At first, the two don’t seem to fit. A Kimono is a traditional Japanese garment and literally translates to a thing to wear.
And then there’s this:
Itchiku Kubota is a textile artist and painter. His inspiration stemmed from a deep-rooted interest in the long forgotten form of Tsujigahana – a Japanese technique that involves the dyeing, brush painting, embroidery, and metallic leaf.
After a visit to the Tokyo national museum at the age of 20, he vowed to bring back this dye-ing art.
During an interview, Mr.Kubota explains
“I want the fabric to express something. I want people to feel something. That is the hard part. That is the challenge. That is the effect I want. Art that speaks to people. Art that tells them something.“
In the book and video series, Kimono As Art, you get a step-by-step look at the making of his pieces.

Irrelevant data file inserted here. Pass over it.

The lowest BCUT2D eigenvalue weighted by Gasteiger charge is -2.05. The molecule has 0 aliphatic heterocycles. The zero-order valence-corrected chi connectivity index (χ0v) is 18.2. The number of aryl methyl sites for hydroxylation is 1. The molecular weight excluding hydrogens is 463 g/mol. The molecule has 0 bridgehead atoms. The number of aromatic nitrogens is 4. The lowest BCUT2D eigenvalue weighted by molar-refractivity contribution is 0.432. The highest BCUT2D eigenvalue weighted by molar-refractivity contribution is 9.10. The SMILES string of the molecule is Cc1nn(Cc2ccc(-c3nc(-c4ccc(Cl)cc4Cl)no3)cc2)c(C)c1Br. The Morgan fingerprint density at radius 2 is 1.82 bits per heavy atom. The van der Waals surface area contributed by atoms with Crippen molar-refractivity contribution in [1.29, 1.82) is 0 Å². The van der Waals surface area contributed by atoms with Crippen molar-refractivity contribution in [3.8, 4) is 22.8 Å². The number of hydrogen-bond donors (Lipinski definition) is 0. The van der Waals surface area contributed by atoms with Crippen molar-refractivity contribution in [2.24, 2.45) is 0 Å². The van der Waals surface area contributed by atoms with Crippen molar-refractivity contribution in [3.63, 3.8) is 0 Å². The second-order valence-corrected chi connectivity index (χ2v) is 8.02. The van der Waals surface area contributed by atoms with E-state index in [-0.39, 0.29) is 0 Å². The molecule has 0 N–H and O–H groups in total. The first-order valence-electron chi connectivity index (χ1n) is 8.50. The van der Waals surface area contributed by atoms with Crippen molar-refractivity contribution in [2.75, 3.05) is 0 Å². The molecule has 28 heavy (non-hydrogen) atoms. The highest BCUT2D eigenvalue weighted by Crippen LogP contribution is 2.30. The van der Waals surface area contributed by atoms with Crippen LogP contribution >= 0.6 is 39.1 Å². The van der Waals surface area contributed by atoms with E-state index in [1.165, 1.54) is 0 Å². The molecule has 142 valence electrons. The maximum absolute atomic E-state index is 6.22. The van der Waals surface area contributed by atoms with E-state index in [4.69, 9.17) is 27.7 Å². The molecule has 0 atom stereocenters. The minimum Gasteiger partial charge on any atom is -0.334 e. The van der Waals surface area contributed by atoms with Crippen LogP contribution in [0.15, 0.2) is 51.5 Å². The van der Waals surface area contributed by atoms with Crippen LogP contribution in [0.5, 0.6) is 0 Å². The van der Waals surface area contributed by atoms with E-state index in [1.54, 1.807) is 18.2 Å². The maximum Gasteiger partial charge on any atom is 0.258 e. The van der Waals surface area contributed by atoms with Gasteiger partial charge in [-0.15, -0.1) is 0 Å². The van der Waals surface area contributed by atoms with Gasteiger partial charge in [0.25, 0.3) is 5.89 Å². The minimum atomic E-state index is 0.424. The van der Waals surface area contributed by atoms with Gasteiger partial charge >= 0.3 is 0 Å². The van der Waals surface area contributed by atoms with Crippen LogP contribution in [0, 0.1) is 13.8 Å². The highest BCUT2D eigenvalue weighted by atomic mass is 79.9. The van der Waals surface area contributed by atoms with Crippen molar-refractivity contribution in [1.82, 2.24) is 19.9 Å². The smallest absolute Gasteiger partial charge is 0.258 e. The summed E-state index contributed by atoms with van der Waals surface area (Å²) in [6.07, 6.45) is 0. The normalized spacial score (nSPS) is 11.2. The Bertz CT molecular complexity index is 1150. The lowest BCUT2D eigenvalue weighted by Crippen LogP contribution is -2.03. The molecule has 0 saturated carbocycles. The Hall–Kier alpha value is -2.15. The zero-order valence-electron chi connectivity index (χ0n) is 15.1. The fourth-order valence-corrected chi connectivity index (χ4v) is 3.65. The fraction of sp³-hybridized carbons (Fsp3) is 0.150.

Lauren Brevner explains: “I find an immense beauty in art that is produced from labour. The dedication, skill, and patience that come with the meticulous and calculated tasks are awe-inspiring. Itchiku Kubota spent his life reviving a lost art so that we may experience what could have been history.”
His works remain at the Itchiku Kubota Art Museum in Kawaguchi-ko, Yamanashi, Japan.
You can also see more of his incredible work on here.